Total Insurance Clarity

By Chelle Cordero

April 3, 2015 5 min read

He was driving his son home from college at the beginning of the summer break when they were sideswiped on the parkway. It caused a rear tire blowout and a rollover. Luckily, both occupants were strapped in, so personal injuries were minimal; the car didn't fare so well. When the insurance company offered a settlement, it was far below the anticipated replacement value, and the customer wouldn't accept it. The customer won. The vehicle's owner didn't have any special pull; he just did his homework.

Cars are among the biggest purchases most people make, and a car accident can be painful. A vehicle may be considered a total loss because repair would be more expensive than the market value of the car before the accident. Insurance-company adjusters use specialized formulas to determine market value. Settlements often equal the fair market value minus the deductible and costs related to the disposal of the wreck. Other factors vary from state to state; they may add estimated sales tax, registration and title costs of a new car.

Immediately after a crash, ensure your safety and the safety of your passengers. Be aware of surrounding traffic. Do not leave the scene of the accident. Call 911, and stay calm. Tell the operator the location, the number of vehicles and whether there are any suspected injuries. Seek medical attention for any injuries you may have suffered. Don't confront other drivers. You can exchange insurance information, but be sure to have that information available for responding police, as well. If you can, take pictures of the scene and vehicles. Report the accident to your insurance company as soon as possible.

Before you accept any settlement, do your own research and find out the pre-accident market value of your vehicle. Look online and in local ads for prices of comparable vehicles offered for sale. Start your search close to home, within 25 miles, and expand the radius if you can't find two to three vehicles to compare. Don't forget to check online references such as Kelley Blue Book's website (http://www.kbb.com) to get the current market value of your car. Once you have this knowledge, you can attempt negotiations with your insurance company for a more palatable settlement, if necessary. Once you accept a settlement, the wrecked vehicle becomes the property of the insurance company and may be sold at salvage.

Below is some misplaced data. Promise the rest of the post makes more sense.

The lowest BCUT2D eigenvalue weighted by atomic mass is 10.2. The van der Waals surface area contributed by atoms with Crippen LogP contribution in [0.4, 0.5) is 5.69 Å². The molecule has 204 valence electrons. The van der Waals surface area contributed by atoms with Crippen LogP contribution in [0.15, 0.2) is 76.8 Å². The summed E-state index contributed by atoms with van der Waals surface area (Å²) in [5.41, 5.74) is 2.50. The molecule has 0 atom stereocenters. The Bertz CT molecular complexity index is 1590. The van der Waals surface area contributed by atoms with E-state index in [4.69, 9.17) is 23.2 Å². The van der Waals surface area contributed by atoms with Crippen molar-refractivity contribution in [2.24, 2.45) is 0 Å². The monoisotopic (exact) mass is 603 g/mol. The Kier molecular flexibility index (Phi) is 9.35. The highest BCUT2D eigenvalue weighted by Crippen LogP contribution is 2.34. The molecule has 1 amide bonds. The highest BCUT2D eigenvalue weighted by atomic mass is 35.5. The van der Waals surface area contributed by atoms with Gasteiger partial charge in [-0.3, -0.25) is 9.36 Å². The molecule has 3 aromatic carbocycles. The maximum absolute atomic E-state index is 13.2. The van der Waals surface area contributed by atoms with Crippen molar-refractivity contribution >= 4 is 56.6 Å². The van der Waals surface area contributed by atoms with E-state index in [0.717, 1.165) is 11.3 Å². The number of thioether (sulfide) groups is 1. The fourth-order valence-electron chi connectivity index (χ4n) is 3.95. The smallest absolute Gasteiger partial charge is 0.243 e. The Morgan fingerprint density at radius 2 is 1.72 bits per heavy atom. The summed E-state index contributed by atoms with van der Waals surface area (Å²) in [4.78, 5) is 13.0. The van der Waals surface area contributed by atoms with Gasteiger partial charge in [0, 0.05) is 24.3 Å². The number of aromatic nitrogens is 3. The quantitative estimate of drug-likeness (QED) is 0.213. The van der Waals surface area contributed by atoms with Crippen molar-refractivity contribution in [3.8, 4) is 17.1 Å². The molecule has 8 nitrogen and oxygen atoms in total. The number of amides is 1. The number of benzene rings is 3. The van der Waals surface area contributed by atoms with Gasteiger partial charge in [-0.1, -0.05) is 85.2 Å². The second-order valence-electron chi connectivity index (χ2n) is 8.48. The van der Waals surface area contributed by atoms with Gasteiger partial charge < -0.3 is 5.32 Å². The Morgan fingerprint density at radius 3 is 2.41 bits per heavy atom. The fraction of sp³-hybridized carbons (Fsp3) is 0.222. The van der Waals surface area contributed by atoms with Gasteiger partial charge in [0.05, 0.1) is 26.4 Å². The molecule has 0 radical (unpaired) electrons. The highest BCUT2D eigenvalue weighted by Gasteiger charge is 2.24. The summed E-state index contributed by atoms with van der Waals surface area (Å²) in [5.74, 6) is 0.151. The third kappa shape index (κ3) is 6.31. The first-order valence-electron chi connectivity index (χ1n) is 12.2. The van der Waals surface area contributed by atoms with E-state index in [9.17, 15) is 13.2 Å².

Sometimes the market value of your vehicle is less than what you may owe on an outstanding auto loan. Unfortunately, the difference is not the insurance company's problem, and you are still responsible to the bank or lien holder for the full amount. Because cars do depreciate sometimes faster than the loan payoff accounts for, it's a good idea to periodically check market value before any mishaps occur.

If you find you owe more than your car is worth, speak to your insurance agent about gap insurance, which covers the difference between what you owe and a potential settlement on a totaled vehicle. Depending on your state's regulations, settlement and gap insurance checks may be payable directly to the lien holder or jointly to you and the lien holder. Also depending on your state's regulations, you can elect to keep the totaled vehicle and accept a payout of market value minus deductible and potential salvage revenue -- just be aware that a totaled car cannot be insured.

Car insurance is mandatory in all U.S. states and Canada. However, some states permit minimum coverages, which, while legal, are often not sufficient to cover most needs in the event of an accident, injury or total write-off of a vehicle. It's a good idea to meet with your insurance agent regularly, perhaps just before each premium period, to go over your policy and understand what it offers, what your state requires and what your personal needs are. Ask about vehicle replacement, car rental after an accident, personal injury liability and gap insurance. Know exactly what you are and are not covered for, and learn your state's rules and regulations regarding fault/no-fault, uninsured motorists, collision and comprehensive coverage and more. The more you know the more proactive you can be if the need arises.

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